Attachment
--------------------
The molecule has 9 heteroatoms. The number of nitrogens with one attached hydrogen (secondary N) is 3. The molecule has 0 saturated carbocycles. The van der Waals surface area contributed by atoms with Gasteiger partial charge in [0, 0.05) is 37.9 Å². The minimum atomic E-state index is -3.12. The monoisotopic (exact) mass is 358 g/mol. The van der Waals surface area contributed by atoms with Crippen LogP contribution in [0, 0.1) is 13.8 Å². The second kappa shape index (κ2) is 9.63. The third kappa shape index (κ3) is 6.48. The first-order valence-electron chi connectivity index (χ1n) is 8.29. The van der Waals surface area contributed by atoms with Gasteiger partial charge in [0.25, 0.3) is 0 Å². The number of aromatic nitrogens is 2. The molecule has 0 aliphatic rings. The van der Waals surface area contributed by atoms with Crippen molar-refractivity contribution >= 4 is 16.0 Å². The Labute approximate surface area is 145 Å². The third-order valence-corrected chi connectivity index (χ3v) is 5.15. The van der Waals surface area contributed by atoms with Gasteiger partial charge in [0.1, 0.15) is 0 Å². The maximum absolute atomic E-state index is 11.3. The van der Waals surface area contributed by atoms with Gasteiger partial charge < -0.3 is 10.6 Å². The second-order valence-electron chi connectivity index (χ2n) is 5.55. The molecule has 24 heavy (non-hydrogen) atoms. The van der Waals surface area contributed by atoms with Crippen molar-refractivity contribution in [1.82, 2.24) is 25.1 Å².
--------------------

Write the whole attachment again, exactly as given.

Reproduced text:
The molecule has 9 heteroatoms. The number of nitrogens with one attached hydrogen (secondary N) is 3. The molecule has 0 saturated carbocycles. The van der Waals surface area contributed by atoms with Gasteiger partial charge in [0, 0.05) is 37.9 Å². The minimum atomic E-state index is -3.12. The monoisotopic (exact) mass is 358 g/mol. The van der Waals surface area contributed by atoms with Crippen LogP contribution in [0, 0.1) is 13.8 Å². The second kappa shape index (κ2) is 9.63. The third kappa shape index (κ3) is 6.48. The first-order valence-electron chi connectivity index (χ1n) is 8.29. The van der Waals surface area contributed by atoms with Gasteiger partial charge in [0.25, 0.3) is 0 Å². The number of aromatic nitrogens is 2. The molecule has 0 aliphatic rings. The van der Waals surface area contributed by atoms with Crippen molar-refractivity contribution >= 4 is 16.0 Å². The Labute approximate surface area is 145 Å². The third-order valence-corrected chi connectivity index (χ3v) is 5.15. The van der Waals surface area contributed by atoms with Gasteiger partial charge in [0.1, 0.15) is 0 Å². The maximum absolute atomic E-state index is 11.3. The van der Waals surface area contributed by atoms with Gasteiger partial charge < -0.3 is 10.6 Å². The second-order valence-electron chi connectivity index (χ2n) is 5.55. The molecule has 24 heavy (non-hydrogen) atoms. The van der Waals surface area contributed by atoms with Crippen molar-refractivity contribution in [1.82, 2.24) is 25.1 Å².